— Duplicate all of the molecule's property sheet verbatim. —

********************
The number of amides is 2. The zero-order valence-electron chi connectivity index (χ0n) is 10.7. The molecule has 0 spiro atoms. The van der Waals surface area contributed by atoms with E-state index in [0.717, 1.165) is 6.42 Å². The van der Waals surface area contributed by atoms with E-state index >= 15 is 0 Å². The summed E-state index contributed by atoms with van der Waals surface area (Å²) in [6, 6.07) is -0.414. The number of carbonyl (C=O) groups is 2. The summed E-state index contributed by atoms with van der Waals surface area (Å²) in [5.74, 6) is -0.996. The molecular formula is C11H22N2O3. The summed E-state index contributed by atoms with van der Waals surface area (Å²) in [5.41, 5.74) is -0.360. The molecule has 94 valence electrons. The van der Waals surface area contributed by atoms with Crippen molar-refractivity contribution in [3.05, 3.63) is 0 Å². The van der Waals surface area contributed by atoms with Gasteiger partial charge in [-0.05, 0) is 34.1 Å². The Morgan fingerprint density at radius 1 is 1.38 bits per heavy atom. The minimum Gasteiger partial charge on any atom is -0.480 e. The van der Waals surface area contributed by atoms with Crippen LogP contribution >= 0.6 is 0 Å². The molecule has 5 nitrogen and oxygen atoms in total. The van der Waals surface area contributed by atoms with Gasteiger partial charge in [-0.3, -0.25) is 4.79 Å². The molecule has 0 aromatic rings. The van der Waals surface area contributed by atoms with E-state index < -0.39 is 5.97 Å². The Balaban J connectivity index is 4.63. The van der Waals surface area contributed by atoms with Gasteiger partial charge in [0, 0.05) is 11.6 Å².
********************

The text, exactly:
The number of amides is 2. The zero-order valence-electron chi connectivity index (χ0n) is 10.7. The molecule has 0 spiro atoms. The van der Waals surface area contributed by atoms with E-state index in [0.717, 1.165) is 6.42 Å². The van der Waals surface area contributed by atoms with E-state index >= 15 is 0 Å². The summed E-state index contributed by atoms with van der Waals surface area (Å²) in [6, 6.07) is -0.414. The number of carbonyl (C=O) groups is 2. The summed E-state index contributed by atoms with van der Waals surface area (Å²) in [5.74, 6) is -0.996. The molecular formula is C11H22N2O3. The summed E-state index contributed by atoms with van der Waals surface area (Å²) in [5.41, 5.74) is -0.360. The molecule has 94 valence electrons. The van der Waals surface area contributed by atoms with Crippen molar-refractivity contribution in [3.05, 3.63) is 0 Å². The van der Waals surface area contributed by atoms with Gasteiger partial charge in [-0.05, 0) is 34.1 Å². The Morgan fingerprint density at radius 1 is 1.38 bits per heavy atom. The minimum Gasteiger partial charge on any atom is -0.480 e. The van der Waals surface area contributed by atoms with Crippen LogP contribution >= 0.6 is 0 Å². The molecule has 5 nitrogen and oxygen atoms in total. The van der Waals surface area contributed by atoms with Gasteiger partial charge in [-0.3, -0.25) is 4.79 Å². The molecule has 0 aromatic rings. The van der Waals surface area contributed by atoms with E-state index < -0.39 is 5.97 Å². The Balaban J connectivity index is 4.63. The van der Waals surface area contributed by atoms with Gasteiger partial charge in [0, 0.05) is 11.6 Å².